Couchfish: East Java sojourn day 5, roads and lava

Couchfish: East Java sojourn day 5, roads and lava

Volcanoes are not gentle giants.

Google Maps tells us we have three options for reaching our homestay near the waterfall. The northern route on Route 3, a coastal route, and one in between. All are estimated to take around three hours.

I stare at the map for a while. On Route 3, I figure we’ll have shit traffic, while the coastal route will probably be a shit road. Like is full of choices right? We decide to make our decision on the fly, as the roads don’t diverge till around 20 minutes west of Jember. It takes me all of five of those twenty minutes to decide on taking the coast road.

Trip-planning with Stuart.

At the other end of our journey, overshadowing the waterfall, stands Mount Semeru, the tallest volcano on Java. It’s also one of the most volatile, with over 15 major eruptions since the 1940s. It’s a spectacular peak, and a dangerous one to climb even in non-erupting times. I’ve only ever seen it in the far distance, but where we’re heading it anchors the entire scene.

We turn left, and the traffic drops off immediately. There are still some, cars, bikes and corn trucks, but it’s nothing compared to the bedlam of Route 3. I accelerate on the smooth surface, and we race south, gathering time.

Engage the warp engines Mr Zulu. Photo: Stuart McDonald.

On December 1 and 2 in 2021, after a prolonged period of torrential rain, concerns arise regarding activity at Semeru. A warning is distributed by the Center of Volcanology and Geological Hazard Mitigation to a WhatsApp group and nearby villages. Later it emerges many villagers don’t receive the warning.

We continue south, it’s plain sailing and I ride ever-expecting the road to fall apart. It doesn’t, and we hit the coastal strip and a small fishing village. Half the town is dug up for what looks like water mains, but the road is new. We keep going, eventually reaching the "tourist location" of Pantai Paseban. We park and give the Ibu 5,000 rupiah then climb over the dunes. The charcoal-coloured beach is as long as it is filthy. There’s an oddly placed lighthouse to our left and a headland after it, but that’s it. I take a quick paddle and we leave.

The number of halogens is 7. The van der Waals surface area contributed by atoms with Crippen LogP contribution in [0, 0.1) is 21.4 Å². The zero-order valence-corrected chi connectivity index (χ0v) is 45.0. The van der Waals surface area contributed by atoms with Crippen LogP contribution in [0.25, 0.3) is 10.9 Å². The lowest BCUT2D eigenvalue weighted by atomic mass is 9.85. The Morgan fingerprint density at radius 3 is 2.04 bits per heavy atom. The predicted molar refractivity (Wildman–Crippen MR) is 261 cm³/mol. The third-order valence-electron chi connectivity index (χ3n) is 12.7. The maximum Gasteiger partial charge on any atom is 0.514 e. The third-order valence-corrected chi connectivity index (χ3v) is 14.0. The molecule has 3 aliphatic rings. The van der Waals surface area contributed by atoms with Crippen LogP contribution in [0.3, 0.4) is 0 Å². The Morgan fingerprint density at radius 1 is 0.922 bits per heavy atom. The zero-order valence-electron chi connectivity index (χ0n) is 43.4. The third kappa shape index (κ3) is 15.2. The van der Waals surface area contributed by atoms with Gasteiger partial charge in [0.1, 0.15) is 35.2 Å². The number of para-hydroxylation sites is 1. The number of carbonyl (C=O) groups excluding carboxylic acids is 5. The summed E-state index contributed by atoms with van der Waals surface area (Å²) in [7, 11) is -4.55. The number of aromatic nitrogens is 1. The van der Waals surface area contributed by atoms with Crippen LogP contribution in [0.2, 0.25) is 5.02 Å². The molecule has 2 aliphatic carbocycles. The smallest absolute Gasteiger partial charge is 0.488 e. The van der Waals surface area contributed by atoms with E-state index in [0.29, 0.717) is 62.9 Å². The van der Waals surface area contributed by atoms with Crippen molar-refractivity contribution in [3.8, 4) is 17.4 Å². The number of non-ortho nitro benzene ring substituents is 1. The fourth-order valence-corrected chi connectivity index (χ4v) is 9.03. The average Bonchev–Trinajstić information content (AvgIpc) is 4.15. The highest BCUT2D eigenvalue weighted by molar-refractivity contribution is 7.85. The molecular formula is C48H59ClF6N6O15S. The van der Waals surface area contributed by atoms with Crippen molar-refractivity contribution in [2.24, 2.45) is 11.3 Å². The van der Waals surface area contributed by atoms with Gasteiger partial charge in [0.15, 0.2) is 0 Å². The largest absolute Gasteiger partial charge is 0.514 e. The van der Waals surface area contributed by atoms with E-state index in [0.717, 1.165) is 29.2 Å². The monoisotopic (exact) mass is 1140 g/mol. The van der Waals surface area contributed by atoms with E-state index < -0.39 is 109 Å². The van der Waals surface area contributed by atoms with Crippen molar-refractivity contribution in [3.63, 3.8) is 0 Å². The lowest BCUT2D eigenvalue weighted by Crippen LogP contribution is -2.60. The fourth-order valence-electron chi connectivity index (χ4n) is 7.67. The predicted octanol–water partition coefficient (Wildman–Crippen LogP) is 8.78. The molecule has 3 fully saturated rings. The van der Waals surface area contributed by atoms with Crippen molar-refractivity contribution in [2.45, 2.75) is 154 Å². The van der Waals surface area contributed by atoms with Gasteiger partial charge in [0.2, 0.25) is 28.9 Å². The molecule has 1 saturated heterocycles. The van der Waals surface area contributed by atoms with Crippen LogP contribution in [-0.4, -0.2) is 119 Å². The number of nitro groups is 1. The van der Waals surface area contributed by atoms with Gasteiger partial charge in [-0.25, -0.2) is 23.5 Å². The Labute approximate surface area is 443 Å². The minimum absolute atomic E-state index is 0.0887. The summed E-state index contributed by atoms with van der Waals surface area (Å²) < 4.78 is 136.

Google says this is a road. Note the bridge. Photo: Stuart McDonald.

On December 4, Semeru’s lava dome collapses under pressure from the rain and at 14:50 local time, the peak erupts, sending an ash plume over twelve kilometres into the sky. A pyroclastic flow—or lahar—surges down from the peak towards the villages set in the shadow of the peak.

Heading west from the beach, we follow the coast. The road is near highway standards and we’re the only vehicle on it. Will shouts we follow it for 20km, and I reach, for the first and probably only time in Java, 100km/h as we race along. It can’t last, I keep thinking, yet after every sweeping bend it continues, our very own blue metal strip bringing us towards our target.

Oh Java. Photo: Stuart McDonald.

The lahar surges down the volcano’s slopes, as local people panic and flee. The Gladak Perak Bridge, a vital link between the east and west collapses under the pressure of the flow, killing at least three people. Villages below the bridge are submerged, while people as far away as Malang report heavy ash falls. With the bridge cut, access for emergency services is severed. Established evacuation protocols fell apart and a camp for evacuees is submerged by the lahar. Within ten days the official death toll would be over 50, with over 5,000 houses damaged or destroyed, and over 10,000 people displaced.

Good things don’t last, and we reach a sign blocking the road, bridge building equipment behind it, we veer off onto a dirt track that becomes a goat track then a line in a grass atop a rampart to control the river to our left. Farmers cut grass with scissors and tend crops, smiling curiously as we go past.

When the lahar came. Photo: Stuart McDonald.

Our bridge, when it appears, is the kind of thing I’d build out of paddle pop sticks. Will walks over as I ride, a pretty mosque in the background. In another twenty minutes, we’re back on our personal highway and we hit the Pamdanwangi Bridge, offering tremendous views. Lined with merchants selling cup noodles and coffee we linger, then leave the coast behind and head towards Djarit.

Not long after, we reach the sepulchral scene left behind by Semeru. At first, I think it is heavy-duty roadworks that required the demolishing of some houses, but then I realize what I’m looking at. Sheer devastation. Behind the buried houses, sad ghostlike palms, burnt to a crisp, stand in the thick black soil the lahar left behind. On the street side, it’s an easy three meters deep.

Bridge broken. Photo: Stuart McDonald.

We reach the Gladak Perak Bridge. It must have been spectacular when it stood, but now it lies in the sheer valley’s base, broken sections, road markings at perverse angles. Beyond it, a vast field of black soil, the size of hundreds of football fields, sprawls, devoid of life. We ride across a just-opened suspension bridge and back into the woods.

We wheel through the forest in the late afternoon cool thanks to some rain we mostly missed. The devastation left behind is replaced by a scene as beautiful as it is serene.

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